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Tobacco Control State Highlights 2012

This page is archived for historical purposes and is no longer being updated.

Tobacco Control State Highlights 2012
Tobacco Control State Highlights 2012

Tobacco use is the single most preventable cause of death in the United States. Each year in the United States, cigarette smoking and exposure to secondhand smoke causes 443,000—or 1 in 5 deaths. Economic losses are also staggering. Smoking-caused diseases result in $96 billion in health care costs annually.

Some states have significantly improved the health of their citizens by reducing smoking rates, thereby decreasing smoking-related diseases, deaths, and health care costs. Even in economically challenging times, states can make a significant difference in public health by employing high-impact, cost-effective tobacco control and prevention strategies as laid out in the World Health Organization’s MPOWER strategic package of interventions proven to reduce tobacco use prevalence including:

  • Monitor tobacco use and prevention policies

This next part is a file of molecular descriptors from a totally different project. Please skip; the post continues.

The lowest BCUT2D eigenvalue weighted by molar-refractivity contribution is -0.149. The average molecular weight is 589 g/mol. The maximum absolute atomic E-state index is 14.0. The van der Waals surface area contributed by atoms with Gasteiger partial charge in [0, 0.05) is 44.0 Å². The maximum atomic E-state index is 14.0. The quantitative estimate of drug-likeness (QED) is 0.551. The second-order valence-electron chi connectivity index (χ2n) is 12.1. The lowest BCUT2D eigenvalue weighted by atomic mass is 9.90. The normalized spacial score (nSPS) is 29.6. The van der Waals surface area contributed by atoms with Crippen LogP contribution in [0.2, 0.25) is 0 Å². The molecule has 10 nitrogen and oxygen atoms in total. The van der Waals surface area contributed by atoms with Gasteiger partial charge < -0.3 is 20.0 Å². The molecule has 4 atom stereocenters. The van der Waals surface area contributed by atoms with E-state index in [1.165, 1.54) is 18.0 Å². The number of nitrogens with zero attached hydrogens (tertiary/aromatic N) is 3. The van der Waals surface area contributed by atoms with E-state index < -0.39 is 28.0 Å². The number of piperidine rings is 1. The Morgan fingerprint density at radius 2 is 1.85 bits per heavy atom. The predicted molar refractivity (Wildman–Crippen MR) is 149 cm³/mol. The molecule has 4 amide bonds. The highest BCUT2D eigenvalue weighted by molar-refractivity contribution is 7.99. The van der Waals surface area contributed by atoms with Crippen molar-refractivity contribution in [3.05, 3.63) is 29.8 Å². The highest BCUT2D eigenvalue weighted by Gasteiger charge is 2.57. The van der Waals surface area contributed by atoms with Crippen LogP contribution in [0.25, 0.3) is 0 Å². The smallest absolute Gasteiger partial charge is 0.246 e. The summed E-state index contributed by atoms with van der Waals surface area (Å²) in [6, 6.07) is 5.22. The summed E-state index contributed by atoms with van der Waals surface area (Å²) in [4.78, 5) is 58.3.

• Protect people from tobacco smoke
  • Offer help to quit tobacco use
  • Warn people about the dangers of tobacco
  • Enforce bans on tobacco advertising, promotion, and sponsorship
  • Raise state cigarette taxes on tobacco

Tobacco Control State Highlights 2012 guides states in developing and implementing high-impact strategies and assessing their performance. This report also provides state-specific data intended to—

  1. Highlight how some states are making great strides in reducing smoking rates using evidence-based strategies while also showing that more work needs to be done in other states
  2. Enable readers to see how their own states perform
  3. Help policymakers with decision making

Disclaimer: Data and findings provided reflect the content of this particular Tobacco Control State Highlights. Check the STATE System State Highlights reports for more recent information.